Cytotechnology is the study of cells and cellular anomalies. Cytotechnologists use a microscope to examine slides of human cells to uncover evidence of abnormalities that may reveal inflammation, infection, or disease.

Students who pursue a degree in ecology study how organisms interact with the natural environments that they live in and how these environments can be protected. In other words, the focus of ecology is to understand ecosystems as well as the social and political interests and policies that threaten them. An ecology curriculum, therefore, starts with courses in both the natural sciences – like biology, chemistry, physics, and geology – and the social sciences.

Genetics is concerned with how traits such as hair color, eye color, and risk for disease are passed or inherited from parents to their children, and how these inherited traits differ from person to person. At the center of the study of genetics is the genetic code or ‘genome.’ This genetic information is made up of a chemical called deoxyribonucleic acid (DNA) and is stored in almost every cell in the body.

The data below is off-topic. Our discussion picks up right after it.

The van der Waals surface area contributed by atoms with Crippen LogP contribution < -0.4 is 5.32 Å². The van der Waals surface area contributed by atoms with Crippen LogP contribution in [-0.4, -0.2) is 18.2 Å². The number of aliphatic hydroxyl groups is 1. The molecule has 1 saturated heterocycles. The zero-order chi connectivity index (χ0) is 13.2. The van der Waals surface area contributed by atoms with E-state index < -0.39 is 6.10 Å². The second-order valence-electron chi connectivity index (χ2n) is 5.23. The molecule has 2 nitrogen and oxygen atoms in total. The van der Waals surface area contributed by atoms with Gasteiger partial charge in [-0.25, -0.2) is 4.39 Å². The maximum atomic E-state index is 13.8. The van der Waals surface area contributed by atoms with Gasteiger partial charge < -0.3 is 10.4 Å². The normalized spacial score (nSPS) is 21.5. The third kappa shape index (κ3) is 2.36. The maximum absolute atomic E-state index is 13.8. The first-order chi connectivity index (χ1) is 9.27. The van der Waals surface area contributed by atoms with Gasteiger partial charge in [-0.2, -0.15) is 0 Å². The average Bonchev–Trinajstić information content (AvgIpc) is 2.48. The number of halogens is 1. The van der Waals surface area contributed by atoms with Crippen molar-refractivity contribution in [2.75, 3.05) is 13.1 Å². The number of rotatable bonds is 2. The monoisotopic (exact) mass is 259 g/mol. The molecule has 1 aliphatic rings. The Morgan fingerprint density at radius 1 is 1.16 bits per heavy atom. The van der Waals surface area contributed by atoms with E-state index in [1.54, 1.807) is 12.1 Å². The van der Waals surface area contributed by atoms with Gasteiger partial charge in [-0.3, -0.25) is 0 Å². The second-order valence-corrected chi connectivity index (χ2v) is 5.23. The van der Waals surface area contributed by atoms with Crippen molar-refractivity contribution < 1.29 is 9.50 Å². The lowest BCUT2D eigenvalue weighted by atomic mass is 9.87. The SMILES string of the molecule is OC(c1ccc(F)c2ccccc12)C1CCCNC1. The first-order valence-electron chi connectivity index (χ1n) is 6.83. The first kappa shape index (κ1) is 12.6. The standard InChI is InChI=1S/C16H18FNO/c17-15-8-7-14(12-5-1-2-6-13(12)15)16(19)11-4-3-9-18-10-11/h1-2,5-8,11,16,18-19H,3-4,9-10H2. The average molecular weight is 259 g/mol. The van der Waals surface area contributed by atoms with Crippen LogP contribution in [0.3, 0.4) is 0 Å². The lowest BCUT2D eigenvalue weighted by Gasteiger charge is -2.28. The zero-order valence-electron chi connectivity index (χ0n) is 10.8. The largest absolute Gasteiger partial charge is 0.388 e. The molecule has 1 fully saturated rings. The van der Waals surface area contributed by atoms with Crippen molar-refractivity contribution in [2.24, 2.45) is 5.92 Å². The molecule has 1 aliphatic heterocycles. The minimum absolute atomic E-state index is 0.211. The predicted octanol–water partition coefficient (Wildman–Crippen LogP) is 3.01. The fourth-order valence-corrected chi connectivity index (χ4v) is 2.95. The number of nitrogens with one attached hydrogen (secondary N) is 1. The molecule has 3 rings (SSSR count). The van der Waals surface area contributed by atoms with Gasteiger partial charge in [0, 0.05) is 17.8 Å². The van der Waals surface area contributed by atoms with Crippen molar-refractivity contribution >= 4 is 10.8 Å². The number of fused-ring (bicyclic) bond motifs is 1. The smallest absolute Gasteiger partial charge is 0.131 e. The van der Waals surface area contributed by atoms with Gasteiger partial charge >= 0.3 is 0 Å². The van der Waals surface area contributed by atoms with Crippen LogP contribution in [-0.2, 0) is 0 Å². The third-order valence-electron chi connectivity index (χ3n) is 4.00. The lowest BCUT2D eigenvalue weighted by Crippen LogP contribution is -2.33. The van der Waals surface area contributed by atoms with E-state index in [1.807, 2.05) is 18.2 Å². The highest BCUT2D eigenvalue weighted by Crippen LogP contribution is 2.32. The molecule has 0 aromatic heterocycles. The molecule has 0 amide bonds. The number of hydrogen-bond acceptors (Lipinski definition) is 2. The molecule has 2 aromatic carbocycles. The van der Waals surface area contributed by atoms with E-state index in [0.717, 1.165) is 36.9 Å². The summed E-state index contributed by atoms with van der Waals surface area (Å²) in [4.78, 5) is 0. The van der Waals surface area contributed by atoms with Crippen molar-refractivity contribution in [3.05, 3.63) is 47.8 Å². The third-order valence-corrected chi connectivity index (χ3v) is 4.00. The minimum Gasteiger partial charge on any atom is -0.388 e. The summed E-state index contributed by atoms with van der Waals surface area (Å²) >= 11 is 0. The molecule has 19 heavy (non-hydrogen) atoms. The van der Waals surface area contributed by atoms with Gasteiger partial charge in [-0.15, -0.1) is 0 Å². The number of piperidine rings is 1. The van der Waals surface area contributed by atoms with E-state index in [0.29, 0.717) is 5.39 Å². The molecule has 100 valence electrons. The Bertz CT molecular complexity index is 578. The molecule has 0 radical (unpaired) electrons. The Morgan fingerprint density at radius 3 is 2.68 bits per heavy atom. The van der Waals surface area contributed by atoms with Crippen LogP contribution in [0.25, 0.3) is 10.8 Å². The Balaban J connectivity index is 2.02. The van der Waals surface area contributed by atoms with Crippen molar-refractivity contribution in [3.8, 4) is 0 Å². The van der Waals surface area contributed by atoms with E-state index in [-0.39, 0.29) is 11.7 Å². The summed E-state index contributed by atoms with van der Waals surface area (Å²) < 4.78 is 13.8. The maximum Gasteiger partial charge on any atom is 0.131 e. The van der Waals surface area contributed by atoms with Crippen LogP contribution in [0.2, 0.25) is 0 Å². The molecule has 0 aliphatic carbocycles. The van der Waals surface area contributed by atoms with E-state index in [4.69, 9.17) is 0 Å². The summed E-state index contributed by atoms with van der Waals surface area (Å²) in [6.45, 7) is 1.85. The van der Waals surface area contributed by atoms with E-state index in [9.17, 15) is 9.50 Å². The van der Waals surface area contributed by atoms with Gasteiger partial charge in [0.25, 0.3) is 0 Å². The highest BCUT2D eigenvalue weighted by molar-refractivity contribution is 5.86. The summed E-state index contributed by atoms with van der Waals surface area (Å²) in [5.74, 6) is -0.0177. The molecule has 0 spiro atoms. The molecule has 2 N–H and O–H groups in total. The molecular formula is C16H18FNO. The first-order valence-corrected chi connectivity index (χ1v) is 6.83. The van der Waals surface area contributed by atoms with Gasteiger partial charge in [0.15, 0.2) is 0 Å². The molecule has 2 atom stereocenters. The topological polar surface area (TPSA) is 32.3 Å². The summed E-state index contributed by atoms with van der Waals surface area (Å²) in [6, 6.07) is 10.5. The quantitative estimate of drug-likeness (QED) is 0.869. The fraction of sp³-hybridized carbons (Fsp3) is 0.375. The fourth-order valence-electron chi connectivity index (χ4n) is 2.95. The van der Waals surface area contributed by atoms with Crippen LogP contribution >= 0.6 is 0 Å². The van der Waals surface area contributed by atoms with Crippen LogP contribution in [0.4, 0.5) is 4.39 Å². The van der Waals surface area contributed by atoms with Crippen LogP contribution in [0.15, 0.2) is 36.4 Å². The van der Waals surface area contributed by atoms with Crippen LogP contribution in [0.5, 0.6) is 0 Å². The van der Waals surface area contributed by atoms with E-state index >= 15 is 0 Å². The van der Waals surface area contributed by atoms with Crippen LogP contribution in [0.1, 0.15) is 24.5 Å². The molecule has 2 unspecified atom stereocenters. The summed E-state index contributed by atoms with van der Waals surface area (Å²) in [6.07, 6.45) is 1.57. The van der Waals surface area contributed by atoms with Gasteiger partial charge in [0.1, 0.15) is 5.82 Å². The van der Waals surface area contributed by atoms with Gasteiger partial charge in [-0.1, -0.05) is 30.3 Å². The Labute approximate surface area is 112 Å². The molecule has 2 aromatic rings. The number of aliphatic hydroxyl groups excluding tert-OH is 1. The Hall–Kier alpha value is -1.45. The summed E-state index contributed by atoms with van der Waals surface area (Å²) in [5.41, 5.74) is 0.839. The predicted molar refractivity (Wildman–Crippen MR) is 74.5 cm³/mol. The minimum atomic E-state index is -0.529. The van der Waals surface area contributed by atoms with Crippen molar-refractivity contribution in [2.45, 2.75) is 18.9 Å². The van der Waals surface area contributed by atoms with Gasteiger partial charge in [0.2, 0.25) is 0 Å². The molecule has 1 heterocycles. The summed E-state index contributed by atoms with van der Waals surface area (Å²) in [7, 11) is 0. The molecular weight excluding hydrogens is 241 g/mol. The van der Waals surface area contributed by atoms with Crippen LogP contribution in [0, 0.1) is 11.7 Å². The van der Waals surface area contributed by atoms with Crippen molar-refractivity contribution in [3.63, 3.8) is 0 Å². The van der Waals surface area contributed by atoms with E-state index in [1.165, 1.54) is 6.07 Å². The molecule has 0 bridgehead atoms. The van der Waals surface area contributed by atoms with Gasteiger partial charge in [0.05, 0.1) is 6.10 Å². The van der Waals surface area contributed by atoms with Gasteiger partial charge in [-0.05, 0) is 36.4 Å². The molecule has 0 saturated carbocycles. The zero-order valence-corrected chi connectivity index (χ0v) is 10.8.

In the broad sense, immunology is the field of biology which studies the immune system, also known as the body’s defense system. In medical terms, immunology is the subspecialty of internal medicine which deals with both the normal and abnormal functioning of the immune system.

Immunologists work with adult and pediatric patients suffering from common diseases such as asthma, food and drug allergies, immune deficiencies, and diseases of the lung. Their responsibilities in laboratory-based work involve conducting original medical research and experiments and developing new treatments, therapies, or vaccines to control infections and illnesses.